dah-dah-dah dah-di-dah


Said in Morse…

Morse code is now some 180 years old. When I saw the next item to be replicated for our Spitfire Mark IX was a Morse Code signal box, or “Switchbox Identification” in Air Ministry parlance, it gave pause for thought.

I could not help but wonder whether any pilot ever availed himself of this facility, given the effectiveness of spoken word radio communication by the 1940’s. Some research in Wikipedia soon illustrated that indeed, it was an extremely important means of communication.

Operators skilled in Morse Code can evidently often understand code in their heads at rates in excess of 40 words per minute (wpm). It is believed that some operators may have passed 100 wpm. By this time they are “hearing” phrases and sentences rather than words!

Operators also need to understand all the communications protocols, such as the abbreviations of the Q-Code. Many of those with an aviation background will recognise these, such as “QNH”, which is the barometric setting required to indicate the altitude of a specified location correctly.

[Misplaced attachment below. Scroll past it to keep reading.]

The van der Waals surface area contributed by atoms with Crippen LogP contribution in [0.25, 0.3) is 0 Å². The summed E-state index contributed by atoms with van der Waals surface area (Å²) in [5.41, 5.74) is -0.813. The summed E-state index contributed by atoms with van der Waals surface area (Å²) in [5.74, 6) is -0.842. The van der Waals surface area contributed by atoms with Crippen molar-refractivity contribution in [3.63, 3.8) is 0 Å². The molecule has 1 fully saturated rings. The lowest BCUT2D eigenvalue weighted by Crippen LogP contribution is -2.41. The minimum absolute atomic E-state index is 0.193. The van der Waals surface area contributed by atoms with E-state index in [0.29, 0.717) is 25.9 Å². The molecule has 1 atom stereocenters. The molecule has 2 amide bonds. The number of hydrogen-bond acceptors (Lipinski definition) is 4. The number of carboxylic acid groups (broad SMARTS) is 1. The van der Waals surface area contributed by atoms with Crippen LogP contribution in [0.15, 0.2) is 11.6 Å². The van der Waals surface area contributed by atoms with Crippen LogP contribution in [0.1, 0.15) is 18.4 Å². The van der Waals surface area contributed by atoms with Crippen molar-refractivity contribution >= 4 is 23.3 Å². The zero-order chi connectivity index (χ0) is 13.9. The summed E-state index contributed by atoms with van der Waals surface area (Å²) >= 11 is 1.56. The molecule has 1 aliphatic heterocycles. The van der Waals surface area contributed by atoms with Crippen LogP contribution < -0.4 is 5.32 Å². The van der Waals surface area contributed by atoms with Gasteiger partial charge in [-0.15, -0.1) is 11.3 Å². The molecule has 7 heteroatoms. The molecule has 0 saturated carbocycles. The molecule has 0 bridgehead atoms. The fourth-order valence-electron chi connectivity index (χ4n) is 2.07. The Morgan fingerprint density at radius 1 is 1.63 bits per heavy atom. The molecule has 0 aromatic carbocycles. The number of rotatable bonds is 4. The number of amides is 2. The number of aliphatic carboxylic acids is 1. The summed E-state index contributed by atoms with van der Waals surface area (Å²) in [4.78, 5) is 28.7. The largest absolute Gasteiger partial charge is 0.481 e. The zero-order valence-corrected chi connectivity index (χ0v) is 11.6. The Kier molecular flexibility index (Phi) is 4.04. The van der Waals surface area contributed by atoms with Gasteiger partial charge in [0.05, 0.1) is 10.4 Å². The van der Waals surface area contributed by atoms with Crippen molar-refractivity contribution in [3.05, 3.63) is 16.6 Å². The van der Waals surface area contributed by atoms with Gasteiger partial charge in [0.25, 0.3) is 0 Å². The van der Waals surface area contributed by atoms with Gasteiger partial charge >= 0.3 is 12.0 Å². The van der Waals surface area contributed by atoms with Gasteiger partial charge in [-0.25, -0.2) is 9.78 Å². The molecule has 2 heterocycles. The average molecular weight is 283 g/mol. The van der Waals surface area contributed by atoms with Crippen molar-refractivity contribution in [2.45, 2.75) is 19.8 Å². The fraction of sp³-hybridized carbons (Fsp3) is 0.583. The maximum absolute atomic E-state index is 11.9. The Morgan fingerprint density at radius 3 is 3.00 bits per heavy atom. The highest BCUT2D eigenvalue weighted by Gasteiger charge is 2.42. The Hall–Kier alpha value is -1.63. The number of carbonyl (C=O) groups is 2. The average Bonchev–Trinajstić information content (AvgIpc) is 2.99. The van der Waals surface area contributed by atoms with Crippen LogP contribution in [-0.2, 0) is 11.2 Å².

So no doubt our aviators of the day were skilled or at least proficient in the use of Morse code. The Spitfire Mk.IX had two signal lamps, one mounted above the fuselage behind the cockpit and under mounted below. These were used when radio silence had to be maintained. It was thus essential to be able to communicate with the others in your squadron or on the ground with the signal box.

Thus it was a pleasure to replicate the original, using two three position switches, one each for the upper and lower lamps, and a morse key being a simple sprung pushbutton, all of which are operational in the DCS World Spitfire.

It will be great to practice my Morse skills on this.   🙂

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